Worth it? – Parkwood analysis published
An analysis produced by the city of Decatur shows that annexing 75 parcels in the Parkwood Neighborhood will be an overall revenue boost to the city.
The neighborhood recently filed a petition requesting annexation. City commissioners formally acknowledged the petition in February.
The report was produced as part of the annexation process. According to the data provided by the city, in year one taxes from the homes will bring in 307 percent more in revenue than it will cost in city services. In year two taxes from the homes will bring 605 percent more in property taxes than it will cost to provide city services to the neighborhood.
The costs for providing educational services to students living in the neighborhood are a different story. The report shows that in year one, taxes will bring in 11.6 percent more than it will cost to educate students from the neighborhood. In year two, that will increase to 64 percent.
According to the report, in year one the Parkwood neighborhood will generate $79,630 in city taxes and cost the city $19,540 to provide services. In year one, it will produce $121,850 in school taxes and cost the schools $109,200 to educate 14 students. It should be noted that the report says the tax cost will be $7,400 per student. When Decaturish.com checked the math, the cost ended up being $7,800 per student. City Manager Peggy Merriss said she would recheck those numbers.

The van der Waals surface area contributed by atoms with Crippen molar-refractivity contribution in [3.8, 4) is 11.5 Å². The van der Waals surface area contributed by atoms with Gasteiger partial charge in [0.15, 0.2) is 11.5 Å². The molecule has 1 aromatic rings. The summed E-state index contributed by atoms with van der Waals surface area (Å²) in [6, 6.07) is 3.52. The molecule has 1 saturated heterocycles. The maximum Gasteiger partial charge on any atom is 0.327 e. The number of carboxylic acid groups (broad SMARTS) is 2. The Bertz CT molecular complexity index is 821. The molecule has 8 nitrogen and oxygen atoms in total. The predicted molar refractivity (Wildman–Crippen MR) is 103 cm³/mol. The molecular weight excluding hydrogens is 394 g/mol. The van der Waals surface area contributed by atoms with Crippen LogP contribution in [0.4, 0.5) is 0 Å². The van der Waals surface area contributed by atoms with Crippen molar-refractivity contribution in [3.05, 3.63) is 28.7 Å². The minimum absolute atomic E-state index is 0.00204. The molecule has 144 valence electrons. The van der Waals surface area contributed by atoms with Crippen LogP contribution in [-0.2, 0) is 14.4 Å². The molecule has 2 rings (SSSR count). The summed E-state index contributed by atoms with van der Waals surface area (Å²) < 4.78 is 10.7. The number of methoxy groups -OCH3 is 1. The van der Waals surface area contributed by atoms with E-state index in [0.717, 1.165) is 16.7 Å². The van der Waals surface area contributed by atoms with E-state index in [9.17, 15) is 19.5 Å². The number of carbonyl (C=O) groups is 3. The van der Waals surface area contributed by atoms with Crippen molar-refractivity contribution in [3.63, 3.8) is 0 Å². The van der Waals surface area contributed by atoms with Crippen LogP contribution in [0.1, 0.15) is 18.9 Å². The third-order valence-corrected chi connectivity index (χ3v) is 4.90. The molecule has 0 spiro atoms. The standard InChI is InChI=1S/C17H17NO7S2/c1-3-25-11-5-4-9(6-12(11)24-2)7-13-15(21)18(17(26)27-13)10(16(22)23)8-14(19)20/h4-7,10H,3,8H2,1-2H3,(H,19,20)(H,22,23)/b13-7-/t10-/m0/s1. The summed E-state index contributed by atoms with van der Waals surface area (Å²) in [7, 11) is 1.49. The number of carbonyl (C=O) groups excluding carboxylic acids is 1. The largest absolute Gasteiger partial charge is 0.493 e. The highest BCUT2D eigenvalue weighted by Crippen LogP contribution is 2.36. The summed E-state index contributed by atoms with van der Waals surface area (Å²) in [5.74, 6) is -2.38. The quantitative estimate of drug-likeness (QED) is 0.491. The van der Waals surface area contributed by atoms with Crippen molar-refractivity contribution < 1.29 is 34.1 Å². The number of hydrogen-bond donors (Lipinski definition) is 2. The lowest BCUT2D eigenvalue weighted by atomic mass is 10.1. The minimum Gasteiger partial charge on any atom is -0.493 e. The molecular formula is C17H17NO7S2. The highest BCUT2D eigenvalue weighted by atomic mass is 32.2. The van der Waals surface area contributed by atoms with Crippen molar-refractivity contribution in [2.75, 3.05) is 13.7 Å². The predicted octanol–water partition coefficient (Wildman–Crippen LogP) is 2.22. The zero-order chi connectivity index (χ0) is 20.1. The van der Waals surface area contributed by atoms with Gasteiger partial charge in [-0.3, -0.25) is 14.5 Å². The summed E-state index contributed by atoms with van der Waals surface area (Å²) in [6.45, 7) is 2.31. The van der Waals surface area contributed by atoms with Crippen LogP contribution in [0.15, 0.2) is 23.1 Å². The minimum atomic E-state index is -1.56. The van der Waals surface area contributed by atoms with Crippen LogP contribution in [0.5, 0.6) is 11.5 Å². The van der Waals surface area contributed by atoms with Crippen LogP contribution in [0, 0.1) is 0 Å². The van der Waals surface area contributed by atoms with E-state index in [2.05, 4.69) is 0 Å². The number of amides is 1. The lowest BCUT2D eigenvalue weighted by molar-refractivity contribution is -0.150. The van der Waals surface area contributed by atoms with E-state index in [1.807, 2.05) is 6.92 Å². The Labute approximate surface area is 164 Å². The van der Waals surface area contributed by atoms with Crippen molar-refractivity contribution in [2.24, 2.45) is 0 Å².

Andy Vocaire, spokesman for the Parkwood Neighborhood, said residents see the report as a vindication of their efforts.
“Prior to submitting our petition, we talked with all of the Decatur commissioners, the Superintendent and several of the school board members. Through that process, we openly discussed many of the topics that are covered in the service delivery report,” he said. “These were items such as potential tax revenues, police and fire coverage, school cost per child, parkland maintenance and municipal waste pickup. Based on these discussions, we believed that the Parkwood neighborhood would be a positive addition to the City of Decatur in terms of financial impact, canopy coverage, parkland, and a highly organized group of citizens.”
The neighborhood includes a 3.2 acre park and has no official homeowners association. The neighborhood plat was first laid out in the 1920s, according to the annexation petition. The homes were developed between 1948 and 1960. There is a Parkwood Garden Club, which was founded in 1952 and includes many of the homeowners as members, but the club declined to take a position on the annexation efforts.
To read the full report, click this link: Parkwood Service Delivery Report
According to the current timetable, City Commissioners could take up the Parkwood annexation ordinance at their April 21 meeting. If it’s adopted then, it would be effective July 7, 2014.